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  • Category: Miscellaneous

    How small idols can be discarded properly?

    All over the country, there are various celebrations where the idols of Goddesses and Gods are worshipped and after the celebrations, the idols are immersed in water. There are many restrictions in place because of the pollution it creates and with awareness, the mindset will gradually change. Earlier, it was almost mandatory to immerse the idols in the holy river Ganges after the celebration in West Bengal but now there are other places too where idols are immersed. The proper measures must be taken to reduce water pollution and I am sure the authorities are looking at it after considering various options. One disturbing thing I found in various corners of the streets is the disposal of small idols. It may not be that much rampant in the city but in the outskirts and villages, it is found in many places. The idols of Maa Lakshmi or Maa Saraswati are much smaller in size and many people worship the idols inside their homes. Now, after the completion of the rituals, they keep the idols at some abandoned places, sometimes under the trees, near a pond and many other places. This is not the proper way of disposing of the idols and it doesn't look nice. Can a small reservoir be arranged inside the homes to immerse the idols and then give away the structures and mud to the idol makers?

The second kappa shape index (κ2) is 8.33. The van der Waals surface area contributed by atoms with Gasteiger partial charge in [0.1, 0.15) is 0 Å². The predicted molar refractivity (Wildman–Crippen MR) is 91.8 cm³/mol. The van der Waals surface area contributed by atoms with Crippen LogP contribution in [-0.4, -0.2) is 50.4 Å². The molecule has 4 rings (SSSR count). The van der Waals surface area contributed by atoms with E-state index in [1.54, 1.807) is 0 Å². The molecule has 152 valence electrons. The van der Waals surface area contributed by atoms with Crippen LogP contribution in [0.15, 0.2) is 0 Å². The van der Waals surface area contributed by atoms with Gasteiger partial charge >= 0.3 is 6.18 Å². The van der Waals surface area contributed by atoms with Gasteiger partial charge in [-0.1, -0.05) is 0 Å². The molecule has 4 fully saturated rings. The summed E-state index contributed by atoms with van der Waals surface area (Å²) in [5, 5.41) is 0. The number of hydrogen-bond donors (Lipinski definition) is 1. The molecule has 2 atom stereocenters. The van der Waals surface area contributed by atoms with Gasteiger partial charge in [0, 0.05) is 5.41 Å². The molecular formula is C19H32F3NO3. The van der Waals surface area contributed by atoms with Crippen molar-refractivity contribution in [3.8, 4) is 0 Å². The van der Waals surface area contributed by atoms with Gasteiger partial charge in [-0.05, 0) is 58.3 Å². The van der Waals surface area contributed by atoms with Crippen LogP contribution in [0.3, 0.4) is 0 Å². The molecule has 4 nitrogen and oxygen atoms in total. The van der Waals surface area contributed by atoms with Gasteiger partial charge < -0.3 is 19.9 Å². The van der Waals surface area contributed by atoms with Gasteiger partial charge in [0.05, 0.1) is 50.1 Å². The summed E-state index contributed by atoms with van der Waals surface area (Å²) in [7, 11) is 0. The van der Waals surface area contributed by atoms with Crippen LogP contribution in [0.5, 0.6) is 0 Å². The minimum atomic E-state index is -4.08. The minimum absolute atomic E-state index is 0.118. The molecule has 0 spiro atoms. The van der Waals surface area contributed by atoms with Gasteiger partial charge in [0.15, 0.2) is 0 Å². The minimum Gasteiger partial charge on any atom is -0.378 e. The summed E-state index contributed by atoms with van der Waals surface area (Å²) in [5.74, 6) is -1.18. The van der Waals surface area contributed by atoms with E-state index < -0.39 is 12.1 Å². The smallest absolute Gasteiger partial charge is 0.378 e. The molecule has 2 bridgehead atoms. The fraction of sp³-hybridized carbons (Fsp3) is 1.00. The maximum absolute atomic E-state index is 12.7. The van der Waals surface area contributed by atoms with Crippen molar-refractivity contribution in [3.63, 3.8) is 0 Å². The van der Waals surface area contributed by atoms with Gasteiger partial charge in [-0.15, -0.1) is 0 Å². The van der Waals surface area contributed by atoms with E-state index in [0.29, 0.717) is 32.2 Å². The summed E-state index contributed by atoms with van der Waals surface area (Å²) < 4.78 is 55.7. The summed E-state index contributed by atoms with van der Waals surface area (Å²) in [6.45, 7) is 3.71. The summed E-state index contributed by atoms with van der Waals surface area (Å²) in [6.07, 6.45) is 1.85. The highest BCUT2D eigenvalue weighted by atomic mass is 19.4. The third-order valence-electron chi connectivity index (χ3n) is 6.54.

• #745466
    I guess the best thing is to not use the idols made of plastic of pairs or any material that is not biodegradable, these days because of the pollution awareness there are idols available in the market which are made simply of clay and when dissolved in water they vanish completely leaving nothing. I guess that is the best alternative.